Diamond History

The Greek word "Adamas" meaning unconquerable and indestructible is the root word of diamond. Diamonds have been sought the world over, fought over, worshipped and used to cast love spells.

For the last 3000 to 4000 years, diamonds have held special magic for Kings, Queens and their subjects. Diamonds have stood for wealth, power, love, spirit and magical powers. Kings in olden days would wear into battle heavy leather breast plates studded with diamonds and other precious stones. It was believed that diamonds were fragments of stars and the teardrops of the Gods. The diamonds possessed magical qualities of the Gods and held powers far beyond the understanding of the common man. Because of these beliefs, the warriors stayed clear of the Kings and others who were fortunate to have the magical diamonds in their breast plates.

Until the 15thCentury only Kings wore diamonds as a symbol of strength, courage and invincibility. Over the centuries, the diamond acquired its unique status as the ultimate gift of love. It was said that cupids' arrows were tipped with diamonds that have a magic that nothing else can equal.

Since the creation of diamonds they have been associated with romance and legend. The Greeks believed the fire in the diamond reflected the constant flame of love.

For millions of people around the world, the mystery and magic, the beauty and romance shining out from a simple solitaire says all the heart feels but words can not express. It wasn't until 1477 when Archduke Maximilian of Austria gave a diamond ring to Mary of Burgundy, that the diamond engagement ring was introduced. Placing the ring on the third finger of the left hand, dates back to the early Egyptian belief that the Vena Amors, vein of love, runs directly from the heart to the tip of the third finger.

The first river-bed (alluvial) diamonds were probably discovered in India, in around 800 B.C. The volcanic source of these diamonds was never discovered, but the alluvial deposits were rich enough to supply most of the world's diamonds until the eighteenth century, when dwindling Indian supplies probably spurred the exploration that led to the discovery of diamonds in Brazil, which became the next important diamond source. Beginning in l866, South Africa's massive diamond deposits were discovered, and a world-wide diamond rush was on. The South African diamond output was unraveled until major deposits were found in Siberian permafrost in l954. And currently Western Canada is the site of the world's newest diamond rush.

Throughout much of history, diamonds were mined from the sand and gravel surrounding rivers. But in South Africa in 1870 diamond was found in the earth far from a river source, and the practice of dry-digging for diamonds was born. More sophisticated mining techniques allowed deeper subterranean digging, as well as more efficient river (and, most recently, marine) mining, than ever before.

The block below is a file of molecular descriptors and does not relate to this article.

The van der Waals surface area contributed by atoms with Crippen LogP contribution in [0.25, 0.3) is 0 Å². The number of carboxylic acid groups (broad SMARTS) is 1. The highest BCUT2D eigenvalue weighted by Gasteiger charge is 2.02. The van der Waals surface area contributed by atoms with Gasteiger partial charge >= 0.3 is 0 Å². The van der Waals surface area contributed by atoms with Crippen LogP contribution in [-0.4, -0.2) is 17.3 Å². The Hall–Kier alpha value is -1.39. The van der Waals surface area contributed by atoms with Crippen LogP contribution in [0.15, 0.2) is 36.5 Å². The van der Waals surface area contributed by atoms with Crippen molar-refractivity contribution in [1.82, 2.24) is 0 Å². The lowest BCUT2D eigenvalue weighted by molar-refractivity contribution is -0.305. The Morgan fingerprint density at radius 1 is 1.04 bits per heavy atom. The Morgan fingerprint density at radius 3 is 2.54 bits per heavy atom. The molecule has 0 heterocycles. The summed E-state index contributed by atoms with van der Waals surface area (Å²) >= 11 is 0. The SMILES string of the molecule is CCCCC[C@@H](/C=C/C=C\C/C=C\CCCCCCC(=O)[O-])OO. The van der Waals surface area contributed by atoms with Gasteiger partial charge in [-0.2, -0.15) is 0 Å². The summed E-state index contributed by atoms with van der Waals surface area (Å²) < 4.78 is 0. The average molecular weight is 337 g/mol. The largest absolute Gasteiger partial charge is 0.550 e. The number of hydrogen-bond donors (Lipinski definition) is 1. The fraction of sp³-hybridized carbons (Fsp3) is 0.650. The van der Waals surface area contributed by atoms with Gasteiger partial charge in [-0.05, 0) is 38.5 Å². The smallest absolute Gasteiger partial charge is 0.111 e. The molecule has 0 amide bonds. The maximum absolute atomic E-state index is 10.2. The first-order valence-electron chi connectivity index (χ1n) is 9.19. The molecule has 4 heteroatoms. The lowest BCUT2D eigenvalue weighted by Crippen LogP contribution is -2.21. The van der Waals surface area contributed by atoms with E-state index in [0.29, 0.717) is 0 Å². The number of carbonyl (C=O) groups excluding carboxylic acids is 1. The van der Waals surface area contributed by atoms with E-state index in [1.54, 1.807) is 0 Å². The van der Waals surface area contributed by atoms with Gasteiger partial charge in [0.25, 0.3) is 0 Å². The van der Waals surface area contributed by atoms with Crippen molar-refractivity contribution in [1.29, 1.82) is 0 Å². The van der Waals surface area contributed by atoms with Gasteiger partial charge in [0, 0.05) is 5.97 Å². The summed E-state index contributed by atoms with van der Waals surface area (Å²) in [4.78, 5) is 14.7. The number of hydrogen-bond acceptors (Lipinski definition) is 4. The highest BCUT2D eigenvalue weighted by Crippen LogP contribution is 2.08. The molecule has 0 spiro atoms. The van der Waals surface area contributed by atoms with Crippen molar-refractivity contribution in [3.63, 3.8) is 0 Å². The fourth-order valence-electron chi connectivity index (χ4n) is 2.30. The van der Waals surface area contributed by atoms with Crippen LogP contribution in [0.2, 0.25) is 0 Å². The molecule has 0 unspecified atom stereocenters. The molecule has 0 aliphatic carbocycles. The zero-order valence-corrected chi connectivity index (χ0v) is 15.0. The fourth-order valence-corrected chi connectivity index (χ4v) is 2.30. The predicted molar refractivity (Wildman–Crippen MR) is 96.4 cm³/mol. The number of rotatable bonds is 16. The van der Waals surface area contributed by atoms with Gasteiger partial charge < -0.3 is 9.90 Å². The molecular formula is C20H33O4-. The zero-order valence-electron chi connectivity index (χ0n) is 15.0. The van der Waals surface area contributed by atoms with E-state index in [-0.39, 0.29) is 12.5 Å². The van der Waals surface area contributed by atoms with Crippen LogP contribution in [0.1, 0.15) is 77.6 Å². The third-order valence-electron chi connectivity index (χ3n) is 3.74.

The cutting of diamonds into the complex faceted forms we now associate with these gems is actually a relatively recent practice. For centuries, rough diamonds were kept as talismans, and often not worn at all, though natural octahedral (eight-sided stones) were sometimes set in rings. A Hungarian queen's crown set with uncut diamonds, dating from approximately l074, is perhaps the earliest example of diamond jewelry. We know that the royalty of France and England wore diamonds by the 1300's. In sixteenth century England, fashionable lovers etched romantic pledges on window-panes with the points of their diamond rings, known as "scribbling rings".
The earliest record of diamond-polishing (with diamond powder) is Indian, and probably dates from the fourteenth century. There are also contemporary references to the practice of diamond polishing in Venice. The earliest reference to diamond cutting is in l550 in Antwerp, the most important diamond center of the period, where a diamond-cutters' guild was soon to be established.

Diamond Routes and Centers:
Indian diamonds reached Venice by two Mediterranean routes: the southern route was by way of Aden, Ethiopia, and Egypt, and the northern route was through Arabia, Persia, Armenia, and Turkey. Then, thanks to the Portuguese discovery of the direct sea route to India, Antwerp flourished as a diamond center, as the city was well-situated to receive vast supplies of rough from Lisbon as well as from Venice.

After Spanish attacks on Antwerp in1585, many diamond cutters relocated to Amsterdam. And the Netherlands, with its liberal civil policies, attracted diamond craftsmen (including many Jews) who were fleeing religious persecution in Spain, Portugal, Germany and Poland.

In the late1600's, as the English fortified their interest in India, which was still the world's central diamond source, London became an important cutting center. Later, London became the primary world market of diamond rough.

Today, there are cutting centers all over the world, most notably in Belgium, India, Israel, South Africa, and the USA.

Diamond Facts
  1. The largest Diamond ever found: Cullinan at 3,106 carats.
  2. What is the hardest natural substance on Earth? The Diamond. 80% of the world's diamonds are not suitable for Jewelry.
  3. Is a Diamond Indestructible? No. The fact that Diamonds are a hard substance refers to their ability to withstand scratching. But that is different than toughness, which refers to the ability to withstand breaking or cleavage.
  4. How old are most diamonds which are found in nature? 1 billion to 3 billion years, by most accounts.
  5. How do diamonds reach us?They are formed deep within the Earth's crust, and come to the surface via Volcanoes. Most diamonds are found in Kimberlite, which is volcanic rock.

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